## Diagonalization in oracle separation between QMA and PP

Reposting from cstheorystackexchange for more visibility:

Diagonalization is a very common technique to find oracle separations. For example, it can be used to separate $$\cal{P}$$ and $$\cal{NP}$$, with the essential idea being that of constructing an oracle in stages and diagonalizing any $$\cal{P}$$ machine against that oracle. Similarly, diagonalization arguments can also be used to diagonalize a $$\cal{BQP}$$ machine against an oracle like the Grover oracle, and achieve a separation between $$\cal{BQP}$$ and $$\cal{QMA}$$. I was wondering whether I can use diagonalization (against $$\cal{QMA}$$ machines) to separate classes like $$\cal{QMA}$$ and $$\cal{PP}$$, or $$\cal{QMA}$$ and $$\cal{AWPP}$$. Is there any literature on these types of separations? A subtlety that I note is that for the diagonalization argument against $$\cal{BQP}$$ machines, the essential idea is that the quantum machine cannot “search for a needle in a haystack”, meaning that if there are an exponential number of query states to keep track of, a quantum machine is almost blind to the change in any one of them. However, if you have a prover as well as a quantum machine, the prover can just “give you the needle”; meaning, the prover can just send you the right state to query. Can diagonalization still work in these settings?

As one of the answers suggested, a way to approach an oracle separation between $$\cal{QMA}$$ and $$\cal{PP}$$ is to consider a language $$L$$, for any language $$A$$, such that $$L = \{1^{n} : |A \cap \{0, 1\}^{n}| > \frac{1}{2} 2^{n} \}.$$

Clearly, $$L \in \cal{PP}^{A}$$, and it is reasonable to think that $$L \notin \cal{QMA}^{A}$$ and we can use diagonalization to show it. However, for me, the analysis of the latter is getting complicated as I do not how to mathematically model the prover’s action: the prover can send any quantum state and can potentially send a quantum state unrelated to the previous one when the oracle is changed during diagonalization. I am looking for any reference or any explicit proof of this non-containment.

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## Doubt regarding Cantor’s diagonalization argument

I understand the overall argument but have a problem regarding one caveat mentioned in my book.

My book says that some real numbers like 2.000… and 1.999… have different decimal representations but are actually the same real numbers. Suppose we have a bijection $$f: N \rightarrow R$$ where $$N$$ and $$R$$ are the sets of natural and real numbers respectively. Now, suppose $$f(1) = 1.999…$$ and no $$x \in N$$ exists such that $$f(x) = 2.000…$$. In such a scenario it is possible that the diagonalization argument ends up constructing the real number $$2.000…$$ which is already in our list since $$1.999…$$ and $$2.000…$$ are the same real numbers. To get around this problem, we never select 0 or 9 when constructing our number.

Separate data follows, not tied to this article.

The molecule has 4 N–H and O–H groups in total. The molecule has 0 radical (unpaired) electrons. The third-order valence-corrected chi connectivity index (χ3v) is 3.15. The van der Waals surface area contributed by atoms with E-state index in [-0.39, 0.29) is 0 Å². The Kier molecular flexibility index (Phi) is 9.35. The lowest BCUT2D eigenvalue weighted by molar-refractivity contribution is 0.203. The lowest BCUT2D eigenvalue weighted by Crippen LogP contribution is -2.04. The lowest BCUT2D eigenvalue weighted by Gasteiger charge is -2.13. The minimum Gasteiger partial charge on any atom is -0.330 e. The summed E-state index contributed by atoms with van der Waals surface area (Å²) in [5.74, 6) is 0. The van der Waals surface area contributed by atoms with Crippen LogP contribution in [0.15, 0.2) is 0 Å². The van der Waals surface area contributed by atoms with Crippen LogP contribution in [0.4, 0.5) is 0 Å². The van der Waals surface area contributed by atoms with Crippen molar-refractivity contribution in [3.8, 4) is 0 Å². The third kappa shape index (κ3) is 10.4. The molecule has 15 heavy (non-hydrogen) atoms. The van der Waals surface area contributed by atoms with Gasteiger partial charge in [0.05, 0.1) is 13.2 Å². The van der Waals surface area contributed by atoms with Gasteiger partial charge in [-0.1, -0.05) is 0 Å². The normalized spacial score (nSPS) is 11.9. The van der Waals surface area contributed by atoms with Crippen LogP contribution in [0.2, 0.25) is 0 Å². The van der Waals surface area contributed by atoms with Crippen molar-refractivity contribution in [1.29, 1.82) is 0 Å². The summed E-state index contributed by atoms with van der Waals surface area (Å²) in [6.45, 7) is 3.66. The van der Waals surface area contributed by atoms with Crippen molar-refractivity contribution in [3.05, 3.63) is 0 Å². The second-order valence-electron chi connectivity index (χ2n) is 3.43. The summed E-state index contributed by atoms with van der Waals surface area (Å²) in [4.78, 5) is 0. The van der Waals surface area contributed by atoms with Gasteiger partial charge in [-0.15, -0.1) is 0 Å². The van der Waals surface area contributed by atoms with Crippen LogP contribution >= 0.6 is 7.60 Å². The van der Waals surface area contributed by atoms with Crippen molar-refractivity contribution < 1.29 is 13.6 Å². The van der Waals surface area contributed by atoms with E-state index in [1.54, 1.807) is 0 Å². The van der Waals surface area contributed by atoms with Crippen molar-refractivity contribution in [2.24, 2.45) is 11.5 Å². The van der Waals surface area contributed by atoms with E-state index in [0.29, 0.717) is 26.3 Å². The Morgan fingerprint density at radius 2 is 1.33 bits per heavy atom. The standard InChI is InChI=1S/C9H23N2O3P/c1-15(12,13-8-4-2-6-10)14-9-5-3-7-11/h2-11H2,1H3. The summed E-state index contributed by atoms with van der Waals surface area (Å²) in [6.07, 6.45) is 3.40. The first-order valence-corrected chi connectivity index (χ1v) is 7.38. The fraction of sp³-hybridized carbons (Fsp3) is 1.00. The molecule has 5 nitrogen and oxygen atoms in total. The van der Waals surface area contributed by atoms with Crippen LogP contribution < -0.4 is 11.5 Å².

I don’t understand two things. First, why do $$1.999…$$ and $$2.000…$$ represent the same real number? Second, how never selecting 0 or 9 solves the problem this poses?

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## Does the fixed point lemma / diagonalization require capturing or not?

Peter Smith’s formulation of the diagonalization lemma is essentially as follows, from Theorem 47 of his (fantastic) online book:

If theory T extends Robinson Arithmetic, and P is an one-place open sentence of T’s language (i.e., a well-formed formula in T), then there is a sentence 𝝍 s.t.:

T ⊢ 𝝍 ↔ P(⌜𝝍⌝)

Where the quine corner brackets represent the function that converts a well-formed sentence into a Gödel numeral. He then defines Prf(x,y) as the T-sentence which is true when x is the Gödel number of a well-formed T-proof which proves the well-formed T-formula which y is the Gödel number of. And as he says on page 83, a well-formed formula in T corresponding to Prf(x,y) does in fact exist.

Then he defines Prov(y) as the provability predicate for T:

Prov(y) ≡ ∃x Prf(x,y).

But then here’s where I’m confused: If Prf(x,y) is a well-formed formula, then ∃x Prf(x,y) should be one as well. And so should its negation: ¬∃x Prf(x,y). And if ¬∃x Prf(x,y) is a well-formed formula, then why wouldn’t the diagonalization lemma apply to it?

Let’s use NProv(y) as shorthand for ¬∃x Prf(x,y). If the diagonalization lemma applies to NProv, then we get:

T ⊢ 𝝍 ↔ NProv(⌜𝝍⌝)

And this trivially leads to inconsistency: We can show that if T ⊢ 𝝍 then T ⊢ ⊥, and likewise if T ⊢ ¬𝝍 then T ⊢ ⊥.

It seems to me that the fix is to edit Smith’s Theorem 47 so that it says:

If theory T extends Robinson Arithmetic, and the numerical property P is captured by a one-place open sentence of T’s language (i.e., a well-formed formula in T), then there is a sentence 𝝍 s.t.:

T ⊢ 𝝍 ↔ P(⌜𝝍⌝)

Because then although T can express NProv by the wff ¬∃x Prf(x,y), it cannot capture it (meaning that (1) if 𝝍 is true then T ⊢ NProv(⌜𝝍⌝), and (2) if 𝝍 is false then T ⊢ ¬NProv(⌜𝝍⌝)), and thus diagonalization wouldn’t apply.